That day, we went to more different outdoor markets, and saw people hand-crafting the things we import to the US without pausing to think about who makes them.  We saw one young man artfully carving plaster blocks to hang on walls for decoration.  Farther into the aisles, another young man was cutting out leather for soles of sandals.  A third dyed the leather blue to color the sandals.  Another carved wooden toys with his spinning knife powered by his foot.  It took all of these people almost no time to produce one unit of whatever they were each making.  It was sad to realize that it is cheaper to make things by hand there than to mass produce them by machine.  Continuing on, we saw another man whose job was to toss ashes into a fire to heat water for a hammam bath.

Carving Wall Decorations
After seeing this, we really believed that all the dishes in the souk were hand painted, and that the leather shoes were probably actually hand made.  I bought a dish that had been painted in rose hues and with patterns carved to complement the painted details.  Had I have had more time, I would have inquired about two custom made pairs of extra narrow sandals - one for me, and one for Mom.
My Dish
Koutoubia Mosque
Later that day, Cecilia, Catherine, and I walked over to view the Koutoubia Mosque.  Tourists are forbidden from entering mosques, so we explored the outside of the building.  Five times a day, a call to prayer is projected over megaphones so that you can hear it from wherever you are in the city.  It's really loud.  Each call lasts for about 30 seconds, and according to our guide, the person doing the call always says the same thing.  Someone in our tour group remarked that this type of call to prayer seems really forward and invasive, but I suppose it's not that different than putting up a huge sculpture of a cross, or a different religious symbol, by the entrance to a town.  Both seem to claim that everyone there belongs to that religion.  You can hear part of the call to prayer at the beginning of the second video that is posted in this blog.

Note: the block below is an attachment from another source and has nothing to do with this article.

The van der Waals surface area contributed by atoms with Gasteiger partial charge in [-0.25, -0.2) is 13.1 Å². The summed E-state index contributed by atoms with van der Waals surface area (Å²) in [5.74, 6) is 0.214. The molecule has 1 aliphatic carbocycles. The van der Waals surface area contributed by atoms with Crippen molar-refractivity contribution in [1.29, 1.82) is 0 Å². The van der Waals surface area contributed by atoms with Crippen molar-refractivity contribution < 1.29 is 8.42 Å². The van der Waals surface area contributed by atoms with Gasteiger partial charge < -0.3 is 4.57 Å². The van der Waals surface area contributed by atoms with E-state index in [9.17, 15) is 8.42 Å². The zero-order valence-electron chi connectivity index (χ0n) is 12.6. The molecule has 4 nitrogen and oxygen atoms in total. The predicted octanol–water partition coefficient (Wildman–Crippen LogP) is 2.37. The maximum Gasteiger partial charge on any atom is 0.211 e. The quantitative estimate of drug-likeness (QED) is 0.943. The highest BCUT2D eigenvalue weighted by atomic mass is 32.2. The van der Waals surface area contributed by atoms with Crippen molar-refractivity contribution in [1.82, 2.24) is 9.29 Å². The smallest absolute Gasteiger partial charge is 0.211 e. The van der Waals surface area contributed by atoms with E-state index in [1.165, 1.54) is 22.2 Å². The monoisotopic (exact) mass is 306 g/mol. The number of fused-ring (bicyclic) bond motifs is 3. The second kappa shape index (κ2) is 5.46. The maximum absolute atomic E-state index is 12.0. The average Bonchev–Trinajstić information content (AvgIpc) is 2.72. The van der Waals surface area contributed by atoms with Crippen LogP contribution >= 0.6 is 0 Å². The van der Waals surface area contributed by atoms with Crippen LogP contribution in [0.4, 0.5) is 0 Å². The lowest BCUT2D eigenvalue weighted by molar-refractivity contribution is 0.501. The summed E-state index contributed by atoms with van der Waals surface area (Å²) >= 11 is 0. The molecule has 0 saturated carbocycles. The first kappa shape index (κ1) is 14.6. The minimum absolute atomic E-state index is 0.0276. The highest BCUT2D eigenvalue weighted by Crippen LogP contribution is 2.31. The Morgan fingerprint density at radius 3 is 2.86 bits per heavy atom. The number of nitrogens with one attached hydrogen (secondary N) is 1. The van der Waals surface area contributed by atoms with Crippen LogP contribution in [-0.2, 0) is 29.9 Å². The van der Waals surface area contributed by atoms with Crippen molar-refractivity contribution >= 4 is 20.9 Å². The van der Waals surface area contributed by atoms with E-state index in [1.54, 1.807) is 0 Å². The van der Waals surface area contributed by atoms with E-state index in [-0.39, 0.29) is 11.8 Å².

After looking at the outside of the mosque, we decided to visit another museum and explore a bit.  Unfortunately, some creepy guy kept bothering us, claiming that we were close to the Jewish Quarter of Marrakech, and that he could show us where the old synagogue was.  We all thought it would be really cool it see what a synagogue was like there, so we cautiously decided to check it out.  The guy led us down some weird little streets, which because less and less populated as we went.  Eventually, we realized that we were definitely not in anything that could pass as a Jewish Quarter at all, and that this guy was just lying.  We realized this when it became obvious that we were probably going to get locked into the sketchy looking building in front of us if we continued, we ran away.  Fortunately, we escaped.  I hate to speculate about what could have happened otherwise.  Very shaken up, we sprinted back to our Riad and stayed there for a while.  I have debated with myself over whether or not to put this experience in the blog post.  I don't want it to overshadow the rest of the trip, but I feel that it is important to include since it happened.

Day 5 - Monday, December 5, 2011

We decided to take a day trip to Essouira at the recommendation of Cecilia's host family.  I wrote about Essouira in a separate post.

Day 6 - Tuesday, December 6, 2011

On our last day in Marrakech, we did a bit more shopping early in the souk, and then we caught a cab to the airport.  One the way to the airport, we were surprised to see dromedaries crossing the street along with the other traffic.  Although we heard that they are still used for transportation here, it is still interesting to see them around the city.
Necklaces for Sale in the Souk
In selecting a travel destination, you have to think about what you want to see, and what you want to do.  In this case, I wanted to see a very different lifestyle and go somewhere outside my comfort zone.  This trip was not intended to be about sitting at a beach or seeing theater performances.  Morocco was a great choice for me to see a way of life about which I knew very little, and I appreciate what I learned there.

1 comment:

  1. Really interesting view on life in Morocco. I'm glad that you had the opportunity to go, to have a great experience, and to come back safely!